Vuelta a Espana

Andrew Hood’s Vuelta Notebook

If Saturday’s rowdy and enthusiastic welcome for the Vuelta a España is any indication, next year’s Giro and Tour starts should be off the charts. An estimated 40,000 fans braved wind, cold and rain to watch SuperFabio roar into the leader’s jersey at the Vuelta, so just imagine what it’s going to be like in Amsterdam, which hosts the Giro start in May, and Rotterdam, which has the Tour’s grand depart in July. Holland is playing host to all three grand tours and the Dutch fans seem up to the task of making the pro peloton feel welcome.

By Andrew Hood

Compared to Amsterdam and Rotterdam, Assen is out in the boonies.

Compared to Amsterdam and Rotterdam, Assen is out in the boonies.

Photo: Graham Watson

If Saturday’s rowdy and enthusiastic welcome for the Vuelta a España is any indication, next year’s Giro and Tour starts should be off the charts.

An estimated 40,000 fans braved wind, cold and rain to watch SuperFabio roar into the leader’s jersey at the Vuelta, so just imagine what it’s going to be like in Amsterdam, which hosts the Giro start in May, and Rotterdam, which has the Tour’s grand depart in July.

Holland is playing host to all three grand tours and the Dutch fans seem up to the task of making the pro peloton feel welcome.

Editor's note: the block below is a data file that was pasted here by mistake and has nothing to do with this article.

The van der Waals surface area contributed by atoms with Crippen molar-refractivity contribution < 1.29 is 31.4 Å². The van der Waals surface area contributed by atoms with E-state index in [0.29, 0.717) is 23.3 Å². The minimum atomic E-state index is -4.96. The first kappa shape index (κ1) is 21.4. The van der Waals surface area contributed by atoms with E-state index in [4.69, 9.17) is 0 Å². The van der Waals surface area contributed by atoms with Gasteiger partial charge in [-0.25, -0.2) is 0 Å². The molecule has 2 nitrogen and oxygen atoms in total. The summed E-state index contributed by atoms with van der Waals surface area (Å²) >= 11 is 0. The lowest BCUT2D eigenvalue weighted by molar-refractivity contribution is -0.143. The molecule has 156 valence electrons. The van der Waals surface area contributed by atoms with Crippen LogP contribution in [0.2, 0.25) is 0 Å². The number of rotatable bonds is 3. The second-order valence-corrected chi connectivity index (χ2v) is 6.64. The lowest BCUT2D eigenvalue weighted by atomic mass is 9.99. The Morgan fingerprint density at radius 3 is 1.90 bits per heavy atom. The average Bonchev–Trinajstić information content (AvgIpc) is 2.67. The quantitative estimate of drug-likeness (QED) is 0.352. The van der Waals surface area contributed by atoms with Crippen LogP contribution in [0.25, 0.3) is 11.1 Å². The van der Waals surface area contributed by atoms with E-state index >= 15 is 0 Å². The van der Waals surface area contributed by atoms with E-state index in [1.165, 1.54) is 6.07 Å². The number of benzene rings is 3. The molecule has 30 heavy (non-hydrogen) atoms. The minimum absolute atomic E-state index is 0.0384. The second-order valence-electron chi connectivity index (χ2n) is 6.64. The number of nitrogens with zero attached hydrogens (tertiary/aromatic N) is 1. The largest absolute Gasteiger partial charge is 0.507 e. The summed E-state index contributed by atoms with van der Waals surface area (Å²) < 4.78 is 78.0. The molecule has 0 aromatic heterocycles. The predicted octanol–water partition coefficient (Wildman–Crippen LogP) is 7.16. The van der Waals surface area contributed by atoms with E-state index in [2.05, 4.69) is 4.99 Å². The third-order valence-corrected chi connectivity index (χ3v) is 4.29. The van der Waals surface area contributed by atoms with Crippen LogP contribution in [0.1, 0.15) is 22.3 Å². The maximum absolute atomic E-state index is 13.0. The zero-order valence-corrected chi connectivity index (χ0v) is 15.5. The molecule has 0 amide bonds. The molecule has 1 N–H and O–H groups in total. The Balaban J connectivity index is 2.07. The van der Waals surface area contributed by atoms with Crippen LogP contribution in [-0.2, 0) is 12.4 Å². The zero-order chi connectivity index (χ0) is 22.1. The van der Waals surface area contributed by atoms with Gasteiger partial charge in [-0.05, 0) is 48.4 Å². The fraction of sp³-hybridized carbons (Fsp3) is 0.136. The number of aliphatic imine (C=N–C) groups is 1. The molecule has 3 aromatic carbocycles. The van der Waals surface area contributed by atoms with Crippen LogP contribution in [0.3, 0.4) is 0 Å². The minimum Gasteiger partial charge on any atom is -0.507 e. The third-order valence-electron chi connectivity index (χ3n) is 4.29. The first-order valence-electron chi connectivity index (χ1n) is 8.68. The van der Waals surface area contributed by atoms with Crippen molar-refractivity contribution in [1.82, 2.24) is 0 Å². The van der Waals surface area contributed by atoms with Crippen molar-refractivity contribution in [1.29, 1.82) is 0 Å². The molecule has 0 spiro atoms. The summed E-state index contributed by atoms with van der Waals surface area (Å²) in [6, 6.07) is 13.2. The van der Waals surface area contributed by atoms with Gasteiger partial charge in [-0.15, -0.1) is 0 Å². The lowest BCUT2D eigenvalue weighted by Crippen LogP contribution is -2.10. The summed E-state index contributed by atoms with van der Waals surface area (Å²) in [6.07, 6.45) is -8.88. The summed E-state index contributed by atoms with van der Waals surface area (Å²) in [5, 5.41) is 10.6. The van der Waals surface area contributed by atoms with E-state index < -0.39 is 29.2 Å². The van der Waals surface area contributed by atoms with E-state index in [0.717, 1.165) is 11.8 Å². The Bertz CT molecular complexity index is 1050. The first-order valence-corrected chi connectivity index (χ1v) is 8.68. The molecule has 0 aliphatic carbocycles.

Some 11,000 fans rode a pre-stage public tour before the start of the race in Assen and then happily stayed dry under the finish-line grandstands. Beer stalls and food tents kept everyone well-plied and the biggest cheers were for the Dutch riders, especially Lars Boom and Robert Gesink.

The riders said they enjoyed the Dutch flavor to the start of the Vuelta.

“When I saw so many people in the grand stands, it gave me an extra motivation. It’s not often we get to race in an arena-setting like this with so many public, so I wanted to go even faster,” Cancellara said. “It’s a big surprise to be racing in Holland for the Vuelta. Everyone knows that Holland is a big cycling country.”

Oh Canada!
No less than four Canadians started the 64th Vuelta a España, a grand tour record for the Great White North.

Dominique Rollin of Cervélo TestTeam joins the Garmin-Slipstream trio of Ryder Hesjedal, Christian Meier and Svein Tuft.

“It’s a record for Canada. When there were two Canadians in the same race, it was a big deal, so this is a sign that Canadian cycling is really growing,” Rollin said. “This is my first grand tour. I’m excited but a little nervous, too.”

Only the tough need apply
Five riders are starting their third grand tour of the year: Charles Wegelius (Silence-Lotto), Fabian Cancellara (Saxo Bank) and David Millar, Julian Dean and Tyler Farrar (all Garmin-Slipstream). Only tough-guys Wegelius and Dean finished both the Giro and Tour.

Rubiera to ride one more season
José Luís Rubiera isn’t done yet.

Coaxed out of his retirement plans for 2009 to ride as part of Lance Armstrong’s comeback season, the veteran Spanish rider is once again delaying his plans to hang up the cleats.

Rubiera, who was one of the loyal lieutenants during Armstrong’s seven-year Tour de France reign, will ride one more season with RadioShack in 2010, the Spanish media reported.

Follow Andrew Hood’s twitter at twitter.com/eurohoody